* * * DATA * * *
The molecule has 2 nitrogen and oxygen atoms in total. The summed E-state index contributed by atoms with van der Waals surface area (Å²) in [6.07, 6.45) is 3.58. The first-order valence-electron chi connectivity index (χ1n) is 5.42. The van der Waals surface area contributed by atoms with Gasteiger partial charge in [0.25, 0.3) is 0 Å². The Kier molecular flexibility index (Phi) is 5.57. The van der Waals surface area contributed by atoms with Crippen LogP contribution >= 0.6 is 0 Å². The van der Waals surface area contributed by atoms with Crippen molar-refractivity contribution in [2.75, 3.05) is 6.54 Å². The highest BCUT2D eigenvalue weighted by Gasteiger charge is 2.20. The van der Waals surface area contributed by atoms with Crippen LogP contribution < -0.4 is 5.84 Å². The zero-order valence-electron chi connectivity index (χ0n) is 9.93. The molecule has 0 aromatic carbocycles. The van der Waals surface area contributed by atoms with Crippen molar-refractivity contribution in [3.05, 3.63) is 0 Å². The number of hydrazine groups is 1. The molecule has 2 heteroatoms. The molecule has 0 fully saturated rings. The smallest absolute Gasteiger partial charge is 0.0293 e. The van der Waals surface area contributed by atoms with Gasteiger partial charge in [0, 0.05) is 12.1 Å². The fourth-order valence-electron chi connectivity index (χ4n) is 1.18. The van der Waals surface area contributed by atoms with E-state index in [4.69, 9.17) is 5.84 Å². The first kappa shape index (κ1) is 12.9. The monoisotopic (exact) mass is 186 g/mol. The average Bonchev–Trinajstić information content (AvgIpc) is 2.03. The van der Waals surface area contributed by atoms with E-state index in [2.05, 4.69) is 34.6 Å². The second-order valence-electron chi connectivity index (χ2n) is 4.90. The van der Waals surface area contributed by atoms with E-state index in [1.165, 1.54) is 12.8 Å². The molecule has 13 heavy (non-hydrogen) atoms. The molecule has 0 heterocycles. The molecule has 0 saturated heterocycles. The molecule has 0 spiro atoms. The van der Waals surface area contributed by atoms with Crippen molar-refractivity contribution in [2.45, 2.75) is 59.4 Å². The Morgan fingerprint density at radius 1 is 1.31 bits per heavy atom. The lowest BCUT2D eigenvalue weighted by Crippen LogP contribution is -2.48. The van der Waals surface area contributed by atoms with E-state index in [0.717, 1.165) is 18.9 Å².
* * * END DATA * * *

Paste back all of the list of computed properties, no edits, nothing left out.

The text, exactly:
The molecule has 2 nitrogen and oxygen atoms in total. The summed E-state index contributed by atoms with van der Waals surface area (Å²) in [6.07, 6.45) is 3.58. The first-order valence-electron chi connectivity index (χ1n) is 5.42. The van der Waals surface area contributed by atoms with Gasteiger partial charge in [0.25, 0.3) is 0 Å². The Kier molecular flexibility index (Phi) is 5.57. The van der Waals surface area contributed by atoms with Crippen LogP contribution >= 0.6 is 0 Å². The van der Waals surface area contributed by atoms with Crippen molar-refractivity contribution in [2.75, 3.05) is 6.54 Å². The highest BCUT2D eigenvalue weighted by Gasteiger charge is 2.20. The van der Waals surface area contributed by atoms with Crippen LogP contribution < -0.4 is 5.84 Å². The zero-order valence-electron chi connectivity index (χ0n) is 9.93. The molecule has 0 aromatic carbocycles. The van der Waals surface area contributed by atoms with Crippen molar-refractivity contribution in [3.05, 3.63) is 0 Å². The number of hydrazine groups is 1. The molecule has 2 heteroatoms. The molecule has 0 fully saturated rings. The smallest absolute Gasteiger partial charge is 0.0293 e. The van der Waals surface area contributed by atoms with Gasteiger partial charge in [0, 0.05) is 12.1 Å². The fourth-order valence-electron chi connectivity index (χ4n) is 1.18. The van der Waals surface area contributed by atoms with E-state index in [4.69, 9.17) is 5.84 Å². The first kappa shape index (κ1) is 12.9. The monoisotopic (exact) mass is 186 g/mol. The average Bonchev–Trinajstić information content (AvgIpc) is 2.03. The van der Waals surface area contributed by atoms with E-state index in [2.05, 4.69) is 34.6 Å². The second-order valence-electron chi connectivity index (χ2n) is 4.90. The van der Waals surface area contributed by atoms with E-state index in [1.165, 1.54) is 12.8 Å². The molecule has 13 heavy (non-hydrogen) atoms. The molecule has 0 heterocycles. The molecule has 0 saturated heterocycles. The molecule has 0 spiro atoms. The van der Waals surface area contributed by atoms with Crippen molar-refractivity contribution in [2.45, 2.75) is 59.4 Å². The Morgan fingerprint density at radius 1 is 1.31 bits per heavy atom. The lowest BCUT2D eigenvalue weighted by Crippen LogP contribution is -2.48. The van der Waals surface area contributed by atoms with E-state index in [0.717, 1.165) is 18.9 Å².